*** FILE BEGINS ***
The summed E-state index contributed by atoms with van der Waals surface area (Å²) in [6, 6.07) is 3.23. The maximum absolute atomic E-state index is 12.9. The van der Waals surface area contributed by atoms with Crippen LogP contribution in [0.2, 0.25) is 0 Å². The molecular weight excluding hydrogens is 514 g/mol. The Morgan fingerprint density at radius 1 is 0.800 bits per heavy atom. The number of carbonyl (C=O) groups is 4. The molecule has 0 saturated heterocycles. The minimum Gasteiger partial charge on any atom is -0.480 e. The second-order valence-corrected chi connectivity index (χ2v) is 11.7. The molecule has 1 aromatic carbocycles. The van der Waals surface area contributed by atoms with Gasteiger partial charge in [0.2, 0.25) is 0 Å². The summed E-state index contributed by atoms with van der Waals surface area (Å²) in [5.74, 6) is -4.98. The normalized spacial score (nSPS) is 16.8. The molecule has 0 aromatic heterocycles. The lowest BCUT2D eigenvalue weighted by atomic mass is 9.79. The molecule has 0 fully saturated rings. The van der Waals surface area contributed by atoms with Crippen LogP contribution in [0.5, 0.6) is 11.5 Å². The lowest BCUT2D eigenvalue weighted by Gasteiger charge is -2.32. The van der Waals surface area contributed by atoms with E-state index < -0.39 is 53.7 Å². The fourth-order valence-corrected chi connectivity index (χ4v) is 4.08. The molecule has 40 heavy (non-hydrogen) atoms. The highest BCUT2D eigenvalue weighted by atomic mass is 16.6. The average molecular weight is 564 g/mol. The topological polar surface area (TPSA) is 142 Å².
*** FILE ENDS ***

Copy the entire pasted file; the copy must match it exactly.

The summed E-state index contributed by atoms with van der Waals surface area (Å²) in [6, 6.07) is 3.23. The maximum absolute atomic E-state index is 12.9. The van der Waals surface area contributed by atoms with Crippen LogP contribution in [0.2, 0.25) is 0 Å². The molecular weight excluding hydrogens is 514 g/mol. The Morgan fingerprint density at radius 1 is 0.800 bits per heavy atom. The number of carbonyl (C=O) groups is 4. The molecule has 0 saturated heterocycles. The minimum Gasteiger partial charge on any atom is -0.480 e. The second-order valence-corrected chi connectivity index (χ2v) is 11.7. The molecule has 1 aromatic carbocycles. The van der Waals surface area contributed by atoms with Gasteiger partial charge in [0.2, 0.25) is 0 Å². The summed E-state index contributed by atoms with van der Waals surface area (Å²) in [5.74, 6) is -4.98. The normalized spacial score (nSPS) is 16.8. The molecule has 0 aromatic heterocycles. The lowest BCUT2D eigenvalue weighted by atomic mass is 9.79. The molecule has 0 fully saturated rings. The van der Waals surface area contributed by atoms with Crippen LogP contribution in [0.5, 0.6) is 11.5 Å². The lowest BCUT2D eigenvalue weighted by Gasteiger charge is -2.32. The van der Waals surface area contributed by atoms with E-state index < -0.39 is 53.7 Å². The fourth-order valence-corrected chi connectivity index (χ4v) is 4.08. The molecule has 40 heavy (non-hydrogen) atoms. The highest BCUT2D eigenvalue weighted by atomic mass is 16.6. The average molecular weight is 564 g/mol. The topological polar surface area (TPSA) is 142 Å².